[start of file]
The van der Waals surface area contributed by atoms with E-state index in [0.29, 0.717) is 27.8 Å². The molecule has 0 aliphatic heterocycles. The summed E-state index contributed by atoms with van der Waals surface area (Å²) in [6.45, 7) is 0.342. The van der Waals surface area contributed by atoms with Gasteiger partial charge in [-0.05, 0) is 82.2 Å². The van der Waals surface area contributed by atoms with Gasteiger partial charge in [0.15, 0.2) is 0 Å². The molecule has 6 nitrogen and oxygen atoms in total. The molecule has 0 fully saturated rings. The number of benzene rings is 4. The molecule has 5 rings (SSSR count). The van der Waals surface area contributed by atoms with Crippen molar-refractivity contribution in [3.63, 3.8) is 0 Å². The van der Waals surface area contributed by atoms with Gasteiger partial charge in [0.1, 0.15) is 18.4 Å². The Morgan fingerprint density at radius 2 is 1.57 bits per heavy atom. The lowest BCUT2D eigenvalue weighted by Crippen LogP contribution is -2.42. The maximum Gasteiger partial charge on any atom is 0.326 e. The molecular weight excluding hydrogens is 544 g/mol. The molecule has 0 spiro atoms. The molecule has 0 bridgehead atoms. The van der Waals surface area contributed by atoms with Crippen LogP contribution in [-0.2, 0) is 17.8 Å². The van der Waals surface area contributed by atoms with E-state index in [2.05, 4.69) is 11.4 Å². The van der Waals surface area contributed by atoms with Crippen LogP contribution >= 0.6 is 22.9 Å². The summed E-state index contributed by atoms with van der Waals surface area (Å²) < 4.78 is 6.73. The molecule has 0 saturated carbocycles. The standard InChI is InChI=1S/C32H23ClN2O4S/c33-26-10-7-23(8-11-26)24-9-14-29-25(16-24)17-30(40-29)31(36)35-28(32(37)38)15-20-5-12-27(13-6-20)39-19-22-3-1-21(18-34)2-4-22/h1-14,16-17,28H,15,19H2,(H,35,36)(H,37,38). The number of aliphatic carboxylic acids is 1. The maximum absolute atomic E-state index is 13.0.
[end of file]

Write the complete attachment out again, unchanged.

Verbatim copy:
The van der Waals surface area contributed by atoms with E-state index in [0.29, 0.717) is 27.8 Å². The molecule has 0 aliphatic heterocycles. The summed E-state index contributed by atoms with van der Waals surface area (Å²) in [6.45, 7) is 0.342. The van der Waals surface area contributed by atoms with Gasteiger partial charge in [-0.05, 0) is 82.2 Å². The van der Waals surface area contributed by atoms with Gasteiger partial charge in [0.15, 0.2) is 0 Å². The molecule has 6 nitrogen and oxygen atoms in total. The molecule has 0 fully saturated rings. The number of benzene rings is 4. The molecule has 5 rings (SSSR count). The van der Waals surface area contributed by atoms with Crippen molar-refractivity contribution in [3.63, 3.8) is 0 Å². The van der Waals surface area contributed by atoms with Gasteiger partial charge in [0.1, 0.15) is 18.4 Å². The Morgan fingerprint density at radius 2 is 1.57 bits per heavy atom. The lowest BCUT2D eigenvalue weighted by Crippen LogP contribution is -2.42. The maximum Gasteiger partial charge on any atom is 0.326 e. The molecular weight excluding hydrogens is 544 g/mol. The molecule has 0 spiro atoms. The molecule has 0 bridgehead atoms. The van der Waals surface area contributed by atoms with Crippen LogP contribution in [-0.2, 0) is 17.8 Å². The van der Waals surface area contributed by atoms with E-state index in [2.05, 4.69) is 11.4 Å². The van der Waals surface area contributed by atoms with Crippen LogP contribution >= 0.6 is 22.9 Å². The summed E-state index contributed by atoms with van der Waals surface area (Å²) < 4.78 is 6.73. The molecule has 0 saturated carbocycles. The standard InChI is InChI=1S/C32H23ClN2O4S/c33-26-10-7-23(8-11-26)24-9-14-29-25(16-24)17-30(40-29)31(36)35-28(32(37)38)15-20-5-12-27(13-6-20)39-19-22-3-1-21(18-34)2-4-22/h1-14,16-17,28H,15,19H2,(H,35,36)(H,37,38). The number of aliphatic carboxylic acids is 1. The maximum absolute atomic E-state index is 13.0.